A Special Gift Honoring Faculty
Room 370 Wohlers Hall will henceforth be known as the Wolfson Faculty Lounge.
Mark Wolfson (’73 BS Accounting and Finance, ’74 MAS Accounting and graduate at the top of both of his classes) and his wife Sheila have named the Faculty Lounge through a generous $250,000 gift to the College.
In making this gift, Wolfson said that honoring the faculty was a personal priority.
“As a student, the greatest gift I was ever given was being exposed to the teaching and research craft practiced by some of the most caring and committed professors I have ever met. I will be forever grateful for that. The College of Business faculty hold a particularly soft spot in my heart,” he said.
In a dedication ceremony held September 14, acting dean Greg Oldham commented on the Wolfsons’ ties to the College and support of its faculty and staff.
“Their gift is a testament to the sense of community among the College extended family and the belief in what the College is doing,” Oldham said.
Ira Solomon, R.C. Evans endowed chair in business and head, Department of Accountancy, noted that Wolfson has established a huge presence in scholarly journals and has amassed many teaching and research awards. He also spoke to the level of excellence Wolfson achieved while here at the University of Illinois, reflected in his presence on the bronze tablets at the undergraduate library, as well as his contributions to taxation.
“Along with Myron Scholes, who won the Nobel Prize in Economics in 1997, Mark Wolfson has truly transformed and revolutionized how we think about taxation,” said Solomon. “Their joint work outlines who really pays taxes and how taxation can be regarded as a strategic input to the organization design question.”
Solomon said he first met Mark Wolfson in 1976 when he entered the Ph.D. program at the University of Texas where Wolfson was completing his Ph.D. in accounting and was already starting to make a name for himself.
“Although the Texas Ph.D. program has a large number of participants, Mark Wolfson was clearly the person everyone looked up to,” said Solomon. “In fact, if you look up the words ‘excellence’ and ‘respect’ in the dictionary today you’ll see Mark Wolfson’s picture,” he quipped.
Addressing Wolfson, David Ikenberry, professor of finance & chair, Department of Finance, praised his ability to straddle academic and corporate worlds throughout his career.
“To see the academic accomplishments you’ve made and the skill and tenacity to have a flourishing career in private equity is noteworthy,” Ikenberry said.
Prior to the dedication ceremony, Wolfson spoke to Department of Finance Academy students and shared his views on the world of private equity as well as leadership. He emphasized the importance of being ready to tackle tomorrow’s issues to the classroom of outstanding undergraduate Finance majors.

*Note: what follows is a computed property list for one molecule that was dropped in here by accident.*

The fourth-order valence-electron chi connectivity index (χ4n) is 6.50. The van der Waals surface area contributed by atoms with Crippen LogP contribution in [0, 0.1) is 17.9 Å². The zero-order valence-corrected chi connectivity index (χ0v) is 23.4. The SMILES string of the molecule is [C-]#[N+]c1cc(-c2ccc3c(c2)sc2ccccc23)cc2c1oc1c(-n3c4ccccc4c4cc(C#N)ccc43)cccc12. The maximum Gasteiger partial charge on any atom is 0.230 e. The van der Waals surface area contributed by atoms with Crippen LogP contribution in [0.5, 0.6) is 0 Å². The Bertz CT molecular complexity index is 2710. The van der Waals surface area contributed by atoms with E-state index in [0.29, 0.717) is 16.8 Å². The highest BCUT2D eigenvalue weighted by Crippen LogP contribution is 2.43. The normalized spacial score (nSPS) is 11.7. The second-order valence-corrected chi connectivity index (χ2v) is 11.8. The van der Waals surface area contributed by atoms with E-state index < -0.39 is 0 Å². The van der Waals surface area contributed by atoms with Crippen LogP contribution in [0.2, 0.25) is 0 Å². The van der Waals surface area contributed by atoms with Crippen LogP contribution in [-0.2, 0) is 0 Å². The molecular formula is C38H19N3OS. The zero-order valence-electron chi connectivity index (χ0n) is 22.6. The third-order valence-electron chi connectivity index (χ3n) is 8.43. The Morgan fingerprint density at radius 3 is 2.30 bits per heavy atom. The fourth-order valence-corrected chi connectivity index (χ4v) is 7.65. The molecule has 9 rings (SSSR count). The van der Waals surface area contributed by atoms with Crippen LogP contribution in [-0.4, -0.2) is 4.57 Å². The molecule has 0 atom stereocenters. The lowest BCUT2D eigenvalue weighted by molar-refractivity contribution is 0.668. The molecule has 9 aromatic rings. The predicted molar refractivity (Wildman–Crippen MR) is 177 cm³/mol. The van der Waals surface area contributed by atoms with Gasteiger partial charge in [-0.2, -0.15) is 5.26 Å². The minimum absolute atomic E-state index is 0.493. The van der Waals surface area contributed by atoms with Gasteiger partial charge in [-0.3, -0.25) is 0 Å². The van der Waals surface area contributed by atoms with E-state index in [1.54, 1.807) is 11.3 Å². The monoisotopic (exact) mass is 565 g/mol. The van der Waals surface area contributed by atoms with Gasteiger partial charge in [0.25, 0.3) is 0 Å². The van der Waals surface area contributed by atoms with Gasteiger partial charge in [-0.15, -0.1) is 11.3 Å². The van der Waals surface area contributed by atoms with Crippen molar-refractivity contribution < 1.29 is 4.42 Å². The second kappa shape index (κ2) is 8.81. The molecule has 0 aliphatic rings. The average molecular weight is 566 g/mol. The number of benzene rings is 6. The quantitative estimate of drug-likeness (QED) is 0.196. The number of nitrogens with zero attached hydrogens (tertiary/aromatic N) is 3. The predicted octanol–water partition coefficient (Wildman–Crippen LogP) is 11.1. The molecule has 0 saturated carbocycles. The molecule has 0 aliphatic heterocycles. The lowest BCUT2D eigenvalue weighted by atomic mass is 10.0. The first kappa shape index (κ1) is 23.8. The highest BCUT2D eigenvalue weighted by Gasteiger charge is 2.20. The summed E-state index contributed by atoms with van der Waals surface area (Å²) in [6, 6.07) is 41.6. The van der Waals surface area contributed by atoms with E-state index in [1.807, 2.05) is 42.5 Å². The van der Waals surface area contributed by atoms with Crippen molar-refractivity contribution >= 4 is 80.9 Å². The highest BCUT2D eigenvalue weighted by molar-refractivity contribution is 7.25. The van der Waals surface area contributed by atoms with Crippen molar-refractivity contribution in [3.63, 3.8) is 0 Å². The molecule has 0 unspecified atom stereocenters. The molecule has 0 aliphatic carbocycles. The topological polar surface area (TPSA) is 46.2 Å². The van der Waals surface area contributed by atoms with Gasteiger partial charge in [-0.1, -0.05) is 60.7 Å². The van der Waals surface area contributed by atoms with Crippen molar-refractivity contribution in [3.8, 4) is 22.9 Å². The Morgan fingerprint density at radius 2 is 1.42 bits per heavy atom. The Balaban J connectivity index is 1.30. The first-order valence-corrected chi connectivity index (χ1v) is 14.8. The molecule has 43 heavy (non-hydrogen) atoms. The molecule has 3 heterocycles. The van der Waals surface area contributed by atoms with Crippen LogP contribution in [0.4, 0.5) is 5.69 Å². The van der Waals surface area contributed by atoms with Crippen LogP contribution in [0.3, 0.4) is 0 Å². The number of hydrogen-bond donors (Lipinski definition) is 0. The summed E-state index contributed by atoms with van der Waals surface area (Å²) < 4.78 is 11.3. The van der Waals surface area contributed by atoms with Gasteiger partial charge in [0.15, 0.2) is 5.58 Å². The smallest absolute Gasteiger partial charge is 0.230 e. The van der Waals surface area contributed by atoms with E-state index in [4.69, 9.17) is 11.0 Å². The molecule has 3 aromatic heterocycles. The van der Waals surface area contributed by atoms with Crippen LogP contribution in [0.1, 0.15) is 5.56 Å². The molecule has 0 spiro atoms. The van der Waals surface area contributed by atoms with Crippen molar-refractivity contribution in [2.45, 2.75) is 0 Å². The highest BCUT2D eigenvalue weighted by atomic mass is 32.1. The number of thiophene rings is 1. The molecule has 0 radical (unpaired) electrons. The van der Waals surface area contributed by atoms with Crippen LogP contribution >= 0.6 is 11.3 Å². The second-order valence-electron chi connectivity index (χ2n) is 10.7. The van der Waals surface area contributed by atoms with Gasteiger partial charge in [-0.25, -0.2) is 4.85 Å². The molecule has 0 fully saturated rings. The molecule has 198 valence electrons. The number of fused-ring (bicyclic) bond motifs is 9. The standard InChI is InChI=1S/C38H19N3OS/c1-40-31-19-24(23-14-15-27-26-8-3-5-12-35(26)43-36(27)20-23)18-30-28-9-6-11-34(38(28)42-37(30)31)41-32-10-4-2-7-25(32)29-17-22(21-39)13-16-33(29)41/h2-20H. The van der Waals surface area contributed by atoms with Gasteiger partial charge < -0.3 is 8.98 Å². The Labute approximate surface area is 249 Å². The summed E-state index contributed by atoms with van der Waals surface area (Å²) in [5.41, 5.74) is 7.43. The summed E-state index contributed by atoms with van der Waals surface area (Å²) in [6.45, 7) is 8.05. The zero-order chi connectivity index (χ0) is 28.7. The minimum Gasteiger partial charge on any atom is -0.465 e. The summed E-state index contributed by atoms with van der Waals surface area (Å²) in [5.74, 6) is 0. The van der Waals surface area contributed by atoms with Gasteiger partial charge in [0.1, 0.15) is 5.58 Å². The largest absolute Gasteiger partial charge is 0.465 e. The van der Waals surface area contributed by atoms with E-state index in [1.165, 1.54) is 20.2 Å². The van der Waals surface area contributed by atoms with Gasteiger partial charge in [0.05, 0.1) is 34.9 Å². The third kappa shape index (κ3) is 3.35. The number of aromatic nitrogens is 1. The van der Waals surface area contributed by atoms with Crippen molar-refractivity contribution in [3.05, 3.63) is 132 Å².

“It’s important to expose yourself to analytical frameworks in order to address broader problems, as you’ll surely face a different set of challenges in the future than you’re facing today,” Wolfson told the students. “Also, expose yourself to some of the smartest people you can, and also have fun, because excellence in your chosen career requires hard work over an extended period of time for most of us, and it is difficult to sustain the requisite effort if you are not enjoying what you are doing.”
Mark Wolfson is a managing partner of Oak Hill Capital, a leading private equity firm, and has been working with the firm since 1992. He has taught at the Stanford Graduate School of Business since 1977, including a term as the Dean Witter Professor and a term as Associate Dean. He also has taught at Harvard Business School and the University of Chicago and has been a visiting scholar at M.I.T.'s Sloan School of Management and the Hoover Institution at Stanford University.
Sheila Wolfson attended the University of Illinois for two years as an undergraduate student and earned her bachelor’s degree in special education from the University of Texas. She earned a master’s degree in special education with a specialty in learning disabilities from Santa Clara University in California. She has served on several boards on behalf of children with special needs, and she fondly remembers her time on campus that included volunteering at Lincoln State School in Urbana.
The Wolfsons have a daughter Laura, 25, who is an alum of Washington University in St. Louis and a son Charles, 23, who is a recent graduate of Duke University.